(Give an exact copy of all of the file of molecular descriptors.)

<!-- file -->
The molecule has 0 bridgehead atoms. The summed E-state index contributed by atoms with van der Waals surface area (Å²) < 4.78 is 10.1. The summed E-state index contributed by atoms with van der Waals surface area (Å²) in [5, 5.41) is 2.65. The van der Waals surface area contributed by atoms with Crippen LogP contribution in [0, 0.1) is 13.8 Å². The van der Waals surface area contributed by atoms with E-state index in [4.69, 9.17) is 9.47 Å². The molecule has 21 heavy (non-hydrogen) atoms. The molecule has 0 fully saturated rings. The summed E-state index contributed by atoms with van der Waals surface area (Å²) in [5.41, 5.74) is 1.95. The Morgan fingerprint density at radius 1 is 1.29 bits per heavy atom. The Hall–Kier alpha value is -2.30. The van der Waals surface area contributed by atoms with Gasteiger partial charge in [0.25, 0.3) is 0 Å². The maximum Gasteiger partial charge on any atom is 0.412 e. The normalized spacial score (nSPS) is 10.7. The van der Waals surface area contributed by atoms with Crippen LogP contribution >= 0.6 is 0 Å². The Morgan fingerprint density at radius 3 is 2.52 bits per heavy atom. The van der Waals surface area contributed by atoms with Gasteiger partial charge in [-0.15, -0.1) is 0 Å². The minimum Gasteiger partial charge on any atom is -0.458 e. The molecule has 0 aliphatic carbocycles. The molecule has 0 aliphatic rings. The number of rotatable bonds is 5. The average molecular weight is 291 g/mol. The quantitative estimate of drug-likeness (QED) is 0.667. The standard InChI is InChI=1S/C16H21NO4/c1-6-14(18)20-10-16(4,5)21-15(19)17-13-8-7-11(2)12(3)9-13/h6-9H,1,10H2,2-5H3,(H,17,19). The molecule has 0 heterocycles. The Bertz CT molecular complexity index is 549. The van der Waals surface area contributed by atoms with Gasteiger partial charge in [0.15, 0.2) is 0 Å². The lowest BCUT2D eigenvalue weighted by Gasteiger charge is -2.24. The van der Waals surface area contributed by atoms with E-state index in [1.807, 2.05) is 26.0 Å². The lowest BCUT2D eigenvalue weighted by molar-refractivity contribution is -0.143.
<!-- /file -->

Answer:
The molecule has 0 bridgehead atoms. The summed E-state index contributed by atoms with van der Waals surface area (Å²) < 4.78 is 10.1. The summed E-state index contributed by atoms with van der Waals surface area (Å²) in [5, 5.41) is 2.65. The van der Waals surface area contributed by atoms with Crippen LogP contribution in [0, 0.1) is 13.8 Å². The van der Waals surface area contributed by atoms with E-state index in [4.69, 9.17) is 9.47 Å². The molecule has 21 heavy (non-hydrogen) atoms. The molecule has 0 fully saturated rings. The summed E-state index contributed by atoms with van der Waals surface area (Å²) in [5.41, 5.74) is 1.95. The Morgan fingerprint density at radius 1 is 1.29 bits per heavy atom. The Hall–Kier alpha value is -2.30. The van der Waals surface area contributed by atoms with Gasteiger partial charge in [0.25, 0.3) is 0 Å². The maximum Gasteiger partial charge on any atom is 0.412 e. The normalized spacial score (nSPS) is 10.7. The van der Waals surface area contributed by atoms with Crippen LogP contribution >= 0.6 is 0 Å². The Morgan fingerprint density at radius 3 is 2.52 bits per heavy atom. The van der Waals surface area contributed by atoms with Gasteiger partial charge in [-0.15, -0.1) is 0 Å². The minimum Gasteiger partial charge on any atom is -0.458 e. The molecule has 0 aliphatic carbocycles. The molecule has 0 aliphatic rings. The number of rotatable bonds is 5. The average molecular weight is 291 g/mol. The quantitative estimate of drug-likeness (QED) is 0.667. The standard InChI is InChI=1S/C16H21NO4/c1-6-14(18)20-10-16(4,5)21-15(19)17-13-8-7-11(2)12(3)9-13/h6-9H,1,10H2,2-5H3,(H,17,19). The molecule has 0 heterocycles. The Bertz CT molecular complexity index is 549. The van der Waals surface area contributed by atoms with Gasteiger partial charge in [0.15, 0.2) is 0 Å². The lowest BCUT2D eigenvalue weighted by Gasteiger charge is -2.24. The van der Waals surface area contributed by atoms with E-state index in [1.807, 2.05) is 26.0 Å². The lowest BCUT2D eigenvalue weighted by molar-refractivity contribution is -0.143.